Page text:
A product is considered vegan when none of its ingredients comes from an animal source. That meaning, it will never include meat, fish, dairy, eggs, honey or additives like carmine, a colourant made of cochineal.

What it does include: veggies, nuts, legumes, cereals, pseudo-cereals like quinoa, seeds, seaweed; fermented food like tempeh, an iconic vegan protein source made from legumes (soya, chickpeas) with the collaboration of Rhizopus oligosporus, and other products like vegan burgers, vegan sauces, vegan pizzas, vegan ice-cream. With no dairy, meat or cheese involved, they are completely vegan creations.

Wait, did any of the names above disturbed you for a second? If so, welcome to todayโ€™s discussion.


A week or so ago, @historicalitalianfood shared on Instagram a vegan carbonara sauce. For all of those who does not know it, carbonara is made with eggs, cheese and guanciale (last one a cousin of bacon that it is not bacon). Knowing that, the account’s owner question was:

โ€œWhen the three primary ingredients – eggs, cheese and pork are removed, is it still carbonara?โ€

Summarizing the comments, the main opinion was: โ€œit is not, they should change the name.โ€ Even a small percentage, gave some ideas for that change, like introducing the expression โ€œinspired byโ€ instead of labelling it as โ€œvegan carbonaraโ€.

However, as someone that has been vegan and has worked on a food labelling regulatory department, I would like to give a new perspective into the topic.


When talking about vegan products imitating non-vegan meals, non-vegan customers claim that removing the original ingredients represent a loss of โ€œessenceโ€.

They state the veganized result of a meal has no connection any more with the original one, losing its identity and becoming a completely different dish. On this point, Karima Moyer-Nocchi the owner of the account, added:

โ€œIn the discussion of meaning, what does the word carbonara communicate to the public, and what should the public expect from this product (referring to the vegan sauce)?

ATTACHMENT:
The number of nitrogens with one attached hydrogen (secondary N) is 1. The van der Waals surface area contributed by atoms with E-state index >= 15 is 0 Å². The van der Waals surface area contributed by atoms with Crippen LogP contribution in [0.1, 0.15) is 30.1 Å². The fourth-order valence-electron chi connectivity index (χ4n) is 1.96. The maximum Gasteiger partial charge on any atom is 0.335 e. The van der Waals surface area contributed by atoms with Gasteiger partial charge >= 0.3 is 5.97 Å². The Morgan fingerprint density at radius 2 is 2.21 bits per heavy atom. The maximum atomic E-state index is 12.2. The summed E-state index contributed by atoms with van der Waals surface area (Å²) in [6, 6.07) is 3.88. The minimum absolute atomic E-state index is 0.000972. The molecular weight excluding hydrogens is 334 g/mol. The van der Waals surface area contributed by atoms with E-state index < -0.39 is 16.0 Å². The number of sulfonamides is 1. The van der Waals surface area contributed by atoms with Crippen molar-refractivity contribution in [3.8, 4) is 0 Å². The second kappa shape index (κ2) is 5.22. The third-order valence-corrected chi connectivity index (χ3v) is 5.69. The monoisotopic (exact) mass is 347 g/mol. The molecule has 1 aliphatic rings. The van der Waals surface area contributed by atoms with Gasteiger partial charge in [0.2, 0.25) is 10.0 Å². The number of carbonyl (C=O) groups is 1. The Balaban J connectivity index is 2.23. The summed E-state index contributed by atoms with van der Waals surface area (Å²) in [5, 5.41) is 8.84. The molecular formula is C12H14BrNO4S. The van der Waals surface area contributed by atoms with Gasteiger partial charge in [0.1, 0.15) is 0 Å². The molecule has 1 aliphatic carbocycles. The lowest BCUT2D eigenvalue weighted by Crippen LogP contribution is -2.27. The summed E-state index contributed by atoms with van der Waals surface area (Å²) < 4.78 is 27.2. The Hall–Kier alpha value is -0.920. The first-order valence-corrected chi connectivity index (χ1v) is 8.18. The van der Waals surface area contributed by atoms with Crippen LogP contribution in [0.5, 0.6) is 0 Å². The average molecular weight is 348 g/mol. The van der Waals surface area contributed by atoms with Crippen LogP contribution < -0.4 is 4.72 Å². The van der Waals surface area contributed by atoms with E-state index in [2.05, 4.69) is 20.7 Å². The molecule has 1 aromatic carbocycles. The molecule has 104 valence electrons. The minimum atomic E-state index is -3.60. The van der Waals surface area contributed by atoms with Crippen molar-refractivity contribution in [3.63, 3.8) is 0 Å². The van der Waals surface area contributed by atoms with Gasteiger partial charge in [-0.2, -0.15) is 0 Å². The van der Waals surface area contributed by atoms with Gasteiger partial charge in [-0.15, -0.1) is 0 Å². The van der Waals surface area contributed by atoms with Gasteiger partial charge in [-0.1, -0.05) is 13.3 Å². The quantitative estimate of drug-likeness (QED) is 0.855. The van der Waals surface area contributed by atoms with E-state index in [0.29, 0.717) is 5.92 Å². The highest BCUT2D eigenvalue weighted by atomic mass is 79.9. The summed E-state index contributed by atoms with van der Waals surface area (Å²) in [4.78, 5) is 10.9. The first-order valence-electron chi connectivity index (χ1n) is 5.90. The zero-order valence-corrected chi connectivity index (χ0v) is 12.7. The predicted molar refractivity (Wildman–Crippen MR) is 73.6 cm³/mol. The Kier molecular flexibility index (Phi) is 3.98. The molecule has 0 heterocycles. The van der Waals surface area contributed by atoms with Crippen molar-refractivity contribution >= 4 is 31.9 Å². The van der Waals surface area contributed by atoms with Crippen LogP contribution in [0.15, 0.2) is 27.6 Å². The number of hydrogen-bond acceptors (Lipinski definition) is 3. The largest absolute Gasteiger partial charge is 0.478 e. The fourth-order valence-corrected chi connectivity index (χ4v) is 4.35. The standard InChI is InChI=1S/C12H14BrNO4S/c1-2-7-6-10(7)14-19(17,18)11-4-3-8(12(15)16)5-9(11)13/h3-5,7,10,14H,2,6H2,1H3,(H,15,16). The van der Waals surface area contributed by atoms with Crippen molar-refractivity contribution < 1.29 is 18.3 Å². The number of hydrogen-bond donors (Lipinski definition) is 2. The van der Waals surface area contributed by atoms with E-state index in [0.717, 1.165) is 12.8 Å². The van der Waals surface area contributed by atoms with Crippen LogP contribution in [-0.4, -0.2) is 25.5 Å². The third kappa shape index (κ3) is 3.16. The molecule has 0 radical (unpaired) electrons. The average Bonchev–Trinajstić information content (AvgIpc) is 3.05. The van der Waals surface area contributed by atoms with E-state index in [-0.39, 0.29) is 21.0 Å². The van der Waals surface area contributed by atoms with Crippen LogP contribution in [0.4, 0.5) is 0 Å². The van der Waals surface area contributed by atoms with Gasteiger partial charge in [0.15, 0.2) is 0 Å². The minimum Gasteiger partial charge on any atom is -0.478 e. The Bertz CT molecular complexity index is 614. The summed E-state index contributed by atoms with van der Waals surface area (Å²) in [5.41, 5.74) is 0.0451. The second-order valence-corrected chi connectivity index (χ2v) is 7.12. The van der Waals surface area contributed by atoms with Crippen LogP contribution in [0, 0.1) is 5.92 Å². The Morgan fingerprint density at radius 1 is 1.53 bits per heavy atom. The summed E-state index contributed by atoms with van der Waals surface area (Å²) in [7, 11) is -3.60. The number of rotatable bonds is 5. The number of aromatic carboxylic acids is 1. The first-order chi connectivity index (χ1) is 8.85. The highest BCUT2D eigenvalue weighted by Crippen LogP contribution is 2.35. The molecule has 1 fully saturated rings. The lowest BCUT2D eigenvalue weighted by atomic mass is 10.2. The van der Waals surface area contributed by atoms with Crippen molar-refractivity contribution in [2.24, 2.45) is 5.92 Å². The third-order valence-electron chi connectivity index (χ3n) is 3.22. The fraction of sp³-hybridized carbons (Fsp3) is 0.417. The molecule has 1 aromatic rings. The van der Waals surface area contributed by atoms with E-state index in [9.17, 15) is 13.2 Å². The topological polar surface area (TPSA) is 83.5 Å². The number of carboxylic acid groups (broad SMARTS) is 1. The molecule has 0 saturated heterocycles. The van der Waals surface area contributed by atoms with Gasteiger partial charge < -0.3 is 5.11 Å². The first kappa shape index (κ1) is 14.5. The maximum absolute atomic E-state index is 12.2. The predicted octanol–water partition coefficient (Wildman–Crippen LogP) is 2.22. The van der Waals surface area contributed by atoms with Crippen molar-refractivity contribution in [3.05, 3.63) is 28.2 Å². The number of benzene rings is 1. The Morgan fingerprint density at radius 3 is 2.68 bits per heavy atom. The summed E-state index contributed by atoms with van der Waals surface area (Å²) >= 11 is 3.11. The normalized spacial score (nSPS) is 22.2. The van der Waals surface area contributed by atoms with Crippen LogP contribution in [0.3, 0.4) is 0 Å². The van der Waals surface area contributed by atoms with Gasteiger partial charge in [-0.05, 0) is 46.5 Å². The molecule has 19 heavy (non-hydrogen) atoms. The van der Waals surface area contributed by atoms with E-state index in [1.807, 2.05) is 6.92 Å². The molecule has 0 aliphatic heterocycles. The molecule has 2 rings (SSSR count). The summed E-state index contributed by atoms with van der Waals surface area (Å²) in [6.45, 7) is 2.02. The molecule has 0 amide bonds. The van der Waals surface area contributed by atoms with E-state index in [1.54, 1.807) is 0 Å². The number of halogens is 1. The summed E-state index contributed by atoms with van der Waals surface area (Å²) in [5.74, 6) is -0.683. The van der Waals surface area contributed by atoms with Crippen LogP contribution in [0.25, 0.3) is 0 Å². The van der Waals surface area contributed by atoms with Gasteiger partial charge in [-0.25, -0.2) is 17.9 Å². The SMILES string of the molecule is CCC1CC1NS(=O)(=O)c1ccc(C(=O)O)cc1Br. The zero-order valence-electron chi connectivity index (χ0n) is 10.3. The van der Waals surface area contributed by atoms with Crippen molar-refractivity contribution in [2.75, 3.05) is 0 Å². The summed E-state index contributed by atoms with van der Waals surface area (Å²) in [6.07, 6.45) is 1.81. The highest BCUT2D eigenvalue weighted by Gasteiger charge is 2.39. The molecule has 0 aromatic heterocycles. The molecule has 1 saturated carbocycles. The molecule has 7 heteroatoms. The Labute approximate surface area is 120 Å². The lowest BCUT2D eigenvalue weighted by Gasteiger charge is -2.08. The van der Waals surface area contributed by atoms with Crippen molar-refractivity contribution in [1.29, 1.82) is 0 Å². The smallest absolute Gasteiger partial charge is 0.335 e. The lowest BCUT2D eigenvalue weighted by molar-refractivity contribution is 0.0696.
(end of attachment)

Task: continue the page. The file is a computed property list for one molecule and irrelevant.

Two perspectives are good to consider on it: legality and culture. Food legislation on vegan food has not been truly written yet. The market has grown much faster than the capacity of the legislators. Nevertheless, there is a general statement in Europe that serves as a mandatory for food products: it should not lead to confusion.

From a legal perspective

Causing confusion means someone could buy it expecting something different from what it is. If we think about it, what is the chance this would happen?

On one hand, a customer looking for non-vegan carbonara enters the supermarket, if so, with a taste, an image of what he wants. When reading โ€œveganโ€ he would at least, check the ingredients. Cause even if the person did not know what vegan refers to, which is very unlikely to happen, he would have noticed it is a different version of the โ€œcarbonaraโ€ he is used to.

On the other hand, to consider it confusing, the customer should know first handย what carbonara is. The ones who defend that carbonara without egg, cheese and pork should not be labelled as carbonara, could point out many more products. For instance, on a quick search on Google, I found 4 sauces labelled as โ€œcarbonaraโ€ where its main ingredients are water, oil, cream, onion, and bacon. No cheese, no egg, and no guanciale.

From cultural perspective

In addition, we find one of the most fascinating aspects of veganized meals: the fear of identity loss that surrounds it.

Similarly to food colonization, non-vegan consumers often feel offended by vegan recipes as if it was a cultural appropriation made to obtain better selling results. Example seen in the comments of the vegan carbonara sauce post.

“Why should it be called “Carbonara” if the ingredients are totally different? The name in this case is obviously only a marketing tool that makes people buy this product.” – Non-vegan opinion

In any case, there is a huge difference between what one would identify as food colonization and the veganizing process. While one, is considered to be promoting the disappearance of food tradition and identity in the name of economical profit, the other one is looking for the opposite: making food traditions long-lasting.


Imagine a vegan that used to celebrate every Saturday a burger and chips family night. For him, counting on a vegan version of that burger is not only important in terms of being able to keep celebrating it, but also essential as an icon of his roots.

When deciding to be vegan based on animal ethics, he was looking for a change in his life according to a new paradigm, new ideals, and life outlook. He was not looking for breaking with his past, family, friends, or even national identity.

Although some of these areas will inevitably be transformed, many can remain the same thanks to the vegan versions of those meals. Rescuing once again Karimaโ€™s question:

โ€œWhat โ€œcarbonaraโ€ communicate to the public?โ€

While it might only tell a list of ingredients or a specific culinary process for some. For others, โ€œcarbonaraโ€ as well as โ€œburgerโ€, represents a moment, a memory, a way of gathering and connection to the roots. It is in the last group where we find both: the ones who would never admit carbonara without eggs, cheese and guanciale and the vegans who keep trying to be connected with the world they grew up.

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